Now, what happened is in Burning Crusade, the playerbase whined and pissed and moaned about having to crowd control mobs in dungeon runs, it was too hard and tedious, and it made them have to have a super specific group make up and blah blah blah blah.  So, in WOTLK they made it so you could faceroll dungeons.  Tanks literally would just run into a group, spam some AOE taunts, and then the DPS would AOE down the mobs.  There was no more of this "kill the healer first, or take out the caster who is mana burning, etc".  So, then when that happened people started complaining that dungeons were too easy, etc.  So, in Cataclysm, they brought back some of the group mechanics, and guess what.  People bitched, i mean 1000+ page threads on the forums, just bitching incessantly.   So Ghostcrawler goes and makes a big blog post trying to explain to everyone the thinking behind this, and essentially tells people to L2P.  This literally throws jet fuel on the fire and created a forum explosion of bitching that was unlike anything you had ever seen before.

    People talk about vanilla wow with reverence because the game degenerated into ultra casual face roll MMO, SOLELY because of casual player whining.  They whined about EVERYTHING, leveling times, loot drops, how hard mobs were, how having to spend 2 minutes walking to a dungeon entrance was ridiculous, so they added in porting straight into the dungeon.  They complained that the skill tree was too complicated and so blizzard dumbed it down so basically you had enough points to fill almost the entire tree instead of actually havign to think about your spec and try to synergize abilities and such.  The casuals complained EVEN MORE so they dumbed it down EVEN further to where you dont even have a skill tree.  Now you can literally just mash 2 or 3 abilities and do MAXIMUM DPS!!!!11.

    People wonder why MMOs have no community and dont feel like worlds.  But then god forbid they give up their porting straight into dungeons, LFG tools, flying mounts, quest trackers, taking more than an hour to make 1 level, etc, etc.

    "The surest way to corrupt a youth is to instruct him to hold in higher esteem those who think alike than those who think differently."

    - Friedrich Nietzsche

  • RobokappRobokapp Dublin, OHMember RarePosts: 5,898
    Originally posted by maplestone
    Originally posted by Robokapp

    I couldnt enter world 1-2 until i finished world 1-1 in mario and I payed for the full game...

    But you were allowed to play Mario2 before finishing Mario.

    i was also allowed to play soccer before finishing mario. I'm not seeing your argument.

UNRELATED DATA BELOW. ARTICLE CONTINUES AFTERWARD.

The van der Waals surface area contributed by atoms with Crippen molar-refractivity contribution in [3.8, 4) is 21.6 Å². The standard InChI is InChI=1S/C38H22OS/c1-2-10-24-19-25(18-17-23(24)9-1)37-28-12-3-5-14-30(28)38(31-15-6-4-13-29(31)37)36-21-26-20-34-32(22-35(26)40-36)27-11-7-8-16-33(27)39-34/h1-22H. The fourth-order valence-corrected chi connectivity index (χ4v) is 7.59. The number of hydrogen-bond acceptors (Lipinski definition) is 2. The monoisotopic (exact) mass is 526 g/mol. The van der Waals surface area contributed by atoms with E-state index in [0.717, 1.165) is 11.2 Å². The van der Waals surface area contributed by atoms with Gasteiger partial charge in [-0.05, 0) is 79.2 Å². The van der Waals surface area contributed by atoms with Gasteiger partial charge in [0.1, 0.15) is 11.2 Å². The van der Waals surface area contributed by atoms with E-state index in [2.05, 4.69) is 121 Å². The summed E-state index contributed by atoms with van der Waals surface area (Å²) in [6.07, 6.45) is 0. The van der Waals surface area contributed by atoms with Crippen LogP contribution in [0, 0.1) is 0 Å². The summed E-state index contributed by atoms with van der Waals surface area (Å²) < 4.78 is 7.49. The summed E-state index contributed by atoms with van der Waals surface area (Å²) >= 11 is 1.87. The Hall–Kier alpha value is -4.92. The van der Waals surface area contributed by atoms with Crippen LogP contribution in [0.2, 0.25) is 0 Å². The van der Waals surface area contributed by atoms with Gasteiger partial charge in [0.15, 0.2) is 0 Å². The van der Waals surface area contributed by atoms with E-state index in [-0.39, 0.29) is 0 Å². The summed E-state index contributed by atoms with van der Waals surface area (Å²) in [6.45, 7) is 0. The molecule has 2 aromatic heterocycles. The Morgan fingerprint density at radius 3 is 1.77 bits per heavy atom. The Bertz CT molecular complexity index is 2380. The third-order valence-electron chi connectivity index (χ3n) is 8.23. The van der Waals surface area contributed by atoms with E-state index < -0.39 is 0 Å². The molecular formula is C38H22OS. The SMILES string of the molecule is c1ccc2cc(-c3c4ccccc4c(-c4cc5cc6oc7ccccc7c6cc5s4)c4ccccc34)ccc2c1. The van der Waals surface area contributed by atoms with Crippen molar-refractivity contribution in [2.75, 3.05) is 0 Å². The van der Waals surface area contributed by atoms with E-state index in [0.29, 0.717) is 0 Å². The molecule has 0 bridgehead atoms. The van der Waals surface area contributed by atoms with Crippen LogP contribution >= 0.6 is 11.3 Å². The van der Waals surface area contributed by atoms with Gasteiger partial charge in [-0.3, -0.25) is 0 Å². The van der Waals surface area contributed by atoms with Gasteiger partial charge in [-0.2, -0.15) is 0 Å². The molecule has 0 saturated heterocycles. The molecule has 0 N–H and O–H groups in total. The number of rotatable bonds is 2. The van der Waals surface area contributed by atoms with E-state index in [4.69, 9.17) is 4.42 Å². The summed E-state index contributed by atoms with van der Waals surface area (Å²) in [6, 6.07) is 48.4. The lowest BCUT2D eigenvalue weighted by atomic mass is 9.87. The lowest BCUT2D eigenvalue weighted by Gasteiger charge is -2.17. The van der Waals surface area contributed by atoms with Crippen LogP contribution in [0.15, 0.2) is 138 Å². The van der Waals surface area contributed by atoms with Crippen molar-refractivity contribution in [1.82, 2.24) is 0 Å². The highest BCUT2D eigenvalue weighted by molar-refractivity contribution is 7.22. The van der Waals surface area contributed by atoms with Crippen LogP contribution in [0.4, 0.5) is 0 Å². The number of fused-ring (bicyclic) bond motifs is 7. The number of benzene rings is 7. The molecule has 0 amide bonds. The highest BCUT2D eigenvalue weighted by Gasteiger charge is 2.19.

image

  • NovusodNovusod Lakewood, NJMember UncommonPosts: 911

    Although I agree with the original poster's thesis here I don't think the arguments he uses are very convincing. It is true that  "I should see everything" crowd has contributed to the death of the subscription model.

     

    The issue here is it is subscriptions are nothing like Disney World. No roller coaster takes two hours to ride on. What takes two hours is the line waiting to get on the roller coaster. The ride itself is maybe 2 or 3 minutes long. Part of the reason the lines are so long is Disney theme parks have a VIP system where people who pay more get to cut in line. Guests who stay in expensive Disney owned hotels also get to enter the park an hour early. Sound familiar? The pay to get ahead mentality is not just something that afflicts MMOs. It is deeply engrained in real world economics and in modern capitalist society as a whole.

    Look at how the air lines run things. First class passengers get on the plane first and get a big meal and unlimited free beverage. Coach passengers have to wait to get on and then they are lucky if they get a meal at all or a can of soda. Go back even further and look at the titanic. First class passengers got on the lifeboats while 3rd class drowned. The idea that money talks in the real world is the Elephant in the living room nobody really wants to acknowledge. These trends have been going on forever.

     

    When the subscription MMO got started in the late 90s the standard sub was $15/mo. In the 90s that was a lot of money to pay for online games. The MMO subscription could be seen as a First class ticket. You got everything because it was first class and the player was VIP. What has changed between now and then? The biggest thing is inflation. It is not 1999 anymore when gas cost gas cost 90 cents compared now it where costs almost 4 bucks. Everything has gone up in price from rents, labor costs, training, taxes, etc all have gone up since the late 90s. What has not gone up in price is MMO subscriptions. They are still $15/mo the same as 1999. I pay $100/mo for fiber optic internet connection but the MMO sub is still stuck in the dial up era.

    The $15/mo sub isn't first class anymore in 2013. It is second or third class. First class is the cash shop now. People in the subscription bucket are complaining that they don't receive first class service anymore but are NOT willing to pay for first class. The subscription cannot remain at $15, it has to go up to regain first class status. Maybe $40/mo would be a more realistic expectation to see "everything." The $15 sub doesn't entitle you to anything. The standard sub payer is like the basic Disney patron who has to wait in 2 hour roller coaster lines while they watch the VIPs cut ahead. That is the cold reality that is setting in on MMO market.